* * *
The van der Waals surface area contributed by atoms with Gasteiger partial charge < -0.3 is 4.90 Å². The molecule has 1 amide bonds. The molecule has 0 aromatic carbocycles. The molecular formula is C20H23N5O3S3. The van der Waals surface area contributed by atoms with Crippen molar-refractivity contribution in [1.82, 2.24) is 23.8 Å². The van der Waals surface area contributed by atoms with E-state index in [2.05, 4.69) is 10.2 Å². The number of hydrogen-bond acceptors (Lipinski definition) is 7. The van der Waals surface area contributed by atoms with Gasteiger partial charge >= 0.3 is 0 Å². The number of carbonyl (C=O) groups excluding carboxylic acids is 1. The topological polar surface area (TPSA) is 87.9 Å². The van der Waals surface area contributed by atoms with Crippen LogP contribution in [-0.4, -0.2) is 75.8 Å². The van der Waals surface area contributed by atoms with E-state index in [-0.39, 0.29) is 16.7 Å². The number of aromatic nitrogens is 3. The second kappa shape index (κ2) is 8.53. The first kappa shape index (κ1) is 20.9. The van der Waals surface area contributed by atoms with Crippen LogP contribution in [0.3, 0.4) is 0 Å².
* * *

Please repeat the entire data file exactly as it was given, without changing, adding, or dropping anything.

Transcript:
The van der Waals surface area contributed by atoms with Gasteiger partial charge < -0.3 is 4.90 Å². The molecule has 1 amide bonds. The molecule has 0 aromatic carbocycles. The molecular formula is C20H23N5O3S3. The van der Waals surface area contributed by atoms with Crippen molar-refractivity contribution in [1.82, 2.24) is 23.8 Å². The van der Waals surface area contributed by atoms with E-state index in [2.05, 4.69) is 10.2 Å². The number of hydrogen-bond acceptors (Lipinski definition) is 7. The van der Waals surface area contributed by atoms with Gasteiger partial charge >= 0.3 is 0 Å². The number of carbonyl (C=O) groups excluding carboxylic acids is 1. The topological polar surface area (TPSA) is 87.9 Å². The van der Waals surface area contributed by atoms with Crippen LogP contribution in [-0.4, -0.2) is 75.8 Å². The van der Waals surface area contributed by atoms with E-state index in [-0.39, 0.29) is 16.7 Å². The number of aromatic nitrogens is 3. The second kappa shape index (κ2) is 8.53. The first kappa shape index (κ1) is 20.9. The van der Waals surface area contributed by atoms with Crippen LogP contribution in [0.3, 0.4) is 0 Å².